“We’re agnostic as to the product that’s being grown,” Thomsen said. “We’re more concerned about the type of lighting and heating, ventilation and cooling that you’re using.”

He said so far City Light has agreements with four grow operations to perform “energy efficiency upgrades.” No rebates have been paid out yet. 

The Snohomish County Public Utility District does not currently offer energy efficiency rebates to marijuana growers, but spokesman Neil Neroutsos said they are monitoring what other utilities are doing, and may review that decision this year.

Thomsen said marijuana growers, along with data centers and electric cars, constitute some of the new power-hungry customers for Seattle City Light. Seattle is home to 17 marijuana growers, but up to 100 more could soon be permitted.

“This is not unlike dropping in 100 data centers,” Thomsen said.

“To give you a comparison, this type of agriculture uses about 300 kilowatt-hours per square foot. A typical office building in Seattle uses about 18 kilowatt-hours per square foot.”

The city’s power comes from hydroelectric dams, so these new uses don’t pose the same questions about carbon emissions as in coal-powered areas. But Thomsen said greater efficiency is helping keep overall energy demand flat despite the area’s population growth.

Alex Cooley is the co-founder of the marijuana producer Solstice, in Seattle’s Sodo neighborhood. His is one of the marijuana businesses now working with City Light. He said the utility initially turned him down for the program but more recently "the tide has shifted."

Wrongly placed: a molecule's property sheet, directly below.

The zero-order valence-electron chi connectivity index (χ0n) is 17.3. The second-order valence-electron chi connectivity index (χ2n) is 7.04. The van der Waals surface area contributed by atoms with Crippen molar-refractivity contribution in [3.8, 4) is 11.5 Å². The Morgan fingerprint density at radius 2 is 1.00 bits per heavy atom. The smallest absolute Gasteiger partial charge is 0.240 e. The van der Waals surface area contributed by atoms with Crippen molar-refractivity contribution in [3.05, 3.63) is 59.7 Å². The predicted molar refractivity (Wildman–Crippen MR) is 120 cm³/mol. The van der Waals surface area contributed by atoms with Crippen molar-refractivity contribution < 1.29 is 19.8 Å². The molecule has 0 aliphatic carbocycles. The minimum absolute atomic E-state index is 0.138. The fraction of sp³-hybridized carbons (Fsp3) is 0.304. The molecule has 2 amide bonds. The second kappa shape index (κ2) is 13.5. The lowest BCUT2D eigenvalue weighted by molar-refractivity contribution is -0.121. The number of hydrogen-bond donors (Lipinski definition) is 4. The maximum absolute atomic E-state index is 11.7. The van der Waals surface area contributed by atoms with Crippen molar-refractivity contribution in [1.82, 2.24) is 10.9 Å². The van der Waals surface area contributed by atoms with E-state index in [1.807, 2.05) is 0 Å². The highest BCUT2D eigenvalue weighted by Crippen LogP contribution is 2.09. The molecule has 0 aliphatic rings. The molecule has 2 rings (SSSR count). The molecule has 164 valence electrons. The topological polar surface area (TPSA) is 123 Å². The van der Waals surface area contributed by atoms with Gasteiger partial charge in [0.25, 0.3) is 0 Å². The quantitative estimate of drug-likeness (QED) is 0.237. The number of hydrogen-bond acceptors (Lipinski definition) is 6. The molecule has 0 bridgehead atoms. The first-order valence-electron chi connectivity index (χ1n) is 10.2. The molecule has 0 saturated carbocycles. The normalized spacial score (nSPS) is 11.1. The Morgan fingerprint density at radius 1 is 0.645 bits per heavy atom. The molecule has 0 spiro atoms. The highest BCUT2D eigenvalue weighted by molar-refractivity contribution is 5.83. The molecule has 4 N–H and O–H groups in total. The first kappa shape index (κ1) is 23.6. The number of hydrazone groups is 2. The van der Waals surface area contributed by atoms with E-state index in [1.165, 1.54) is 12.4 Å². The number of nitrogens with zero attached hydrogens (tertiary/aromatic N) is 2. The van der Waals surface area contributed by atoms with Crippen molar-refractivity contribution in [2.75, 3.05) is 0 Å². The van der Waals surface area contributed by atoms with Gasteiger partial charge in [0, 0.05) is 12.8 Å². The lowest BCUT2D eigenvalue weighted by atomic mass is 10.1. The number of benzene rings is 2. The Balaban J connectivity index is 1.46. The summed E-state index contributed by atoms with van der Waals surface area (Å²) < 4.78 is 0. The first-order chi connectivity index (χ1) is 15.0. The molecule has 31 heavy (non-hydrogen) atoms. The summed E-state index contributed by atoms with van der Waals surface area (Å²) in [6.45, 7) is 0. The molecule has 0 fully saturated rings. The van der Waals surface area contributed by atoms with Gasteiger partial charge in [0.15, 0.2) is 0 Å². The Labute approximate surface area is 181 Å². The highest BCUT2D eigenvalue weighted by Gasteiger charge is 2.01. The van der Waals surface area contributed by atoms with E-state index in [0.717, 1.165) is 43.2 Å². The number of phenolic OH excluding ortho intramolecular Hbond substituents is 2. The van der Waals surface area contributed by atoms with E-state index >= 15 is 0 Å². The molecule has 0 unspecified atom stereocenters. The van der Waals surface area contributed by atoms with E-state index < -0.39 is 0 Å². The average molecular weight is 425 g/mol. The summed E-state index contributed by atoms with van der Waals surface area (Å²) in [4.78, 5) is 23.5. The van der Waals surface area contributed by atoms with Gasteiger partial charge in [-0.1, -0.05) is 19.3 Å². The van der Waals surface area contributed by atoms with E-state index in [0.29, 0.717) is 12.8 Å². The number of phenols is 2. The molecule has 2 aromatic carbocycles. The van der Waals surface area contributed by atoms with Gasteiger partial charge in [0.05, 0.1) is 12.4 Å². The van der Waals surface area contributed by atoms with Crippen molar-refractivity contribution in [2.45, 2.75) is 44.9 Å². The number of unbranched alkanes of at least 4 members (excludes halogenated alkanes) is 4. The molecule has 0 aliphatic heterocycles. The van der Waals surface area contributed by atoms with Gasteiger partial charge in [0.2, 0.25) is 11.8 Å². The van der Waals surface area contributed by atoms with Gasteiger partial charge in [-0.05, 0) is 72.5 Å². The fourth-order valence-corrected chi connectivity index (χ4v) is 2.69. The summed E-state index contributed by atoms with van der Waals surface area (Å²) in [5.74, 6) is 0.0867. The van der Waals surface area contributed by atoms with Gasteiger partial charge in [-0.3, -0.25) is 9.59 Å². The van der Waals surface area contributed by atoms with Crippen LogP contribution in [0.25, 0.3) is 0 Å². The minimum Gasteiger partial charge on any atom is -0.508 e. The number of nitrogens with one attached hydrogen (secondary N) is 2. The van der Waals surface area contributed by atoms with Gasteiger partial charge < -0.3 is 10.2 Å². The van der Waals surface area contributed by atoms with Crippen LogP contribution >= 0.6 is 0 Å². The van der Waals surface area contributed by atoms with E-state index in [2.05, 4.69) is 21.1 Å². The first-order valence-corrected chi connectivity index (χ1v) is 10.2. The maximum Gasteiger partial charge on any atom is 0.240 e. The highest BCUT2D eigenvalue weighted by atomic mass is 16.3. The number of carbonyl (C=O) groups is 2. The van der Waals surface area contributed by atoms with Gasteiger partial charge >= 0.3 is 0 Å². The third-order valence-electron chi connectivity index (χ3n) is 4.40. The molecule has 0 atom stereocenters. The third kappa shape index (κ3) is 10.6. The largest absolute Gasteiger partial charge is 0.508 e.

Still, Solstice is only using LED lighting for part of the growing cycle. Cooley said he’s not happy enough with LEDs to go all the way.

“It doesn’t produce the type of cannabis that we want to produce; it doesn’t pencil for us properly,” he said. “You can’t command as high of a price point as we feel we need to for indoor cannabis.”

But they are reducing their need for those high-intensity lights in other ways. In one corner of their production facility, mother plants that supply the DNA for the marijuana they grow bask in the glow of those hot, power-hungry light bulbs.

But Marketing Director Joe Santucci said they’re now preserving cuttings from those plants in petri dishes. Soon those bright lights won’t always be necessary. 

“As long as we have that – basically DNA of that plant in a dish – we don’t need to have the mothers anymore,” Santucci said.

Nearby racks of smaller plants sit under glowing pink LEDs. Solstice is opening a much larger production facility nearby, at a cost of $8 million. Cooley said he’d rather put that money into growing marijuana under the sun.

“We have a 44-acre farm, we have a 10-year master plan for 10 greenhouses,” he said. “It is very much so on our radar.”

But he said investors aren’t willing to fund that type of project right now.

Most legal marijuana is grown indoors in Washington. According to the Washington State Liquor and Cannabis Board, 53 percent of licensed marijuana growers are indoor, while 22 percent are outdoor and 24 percent are both.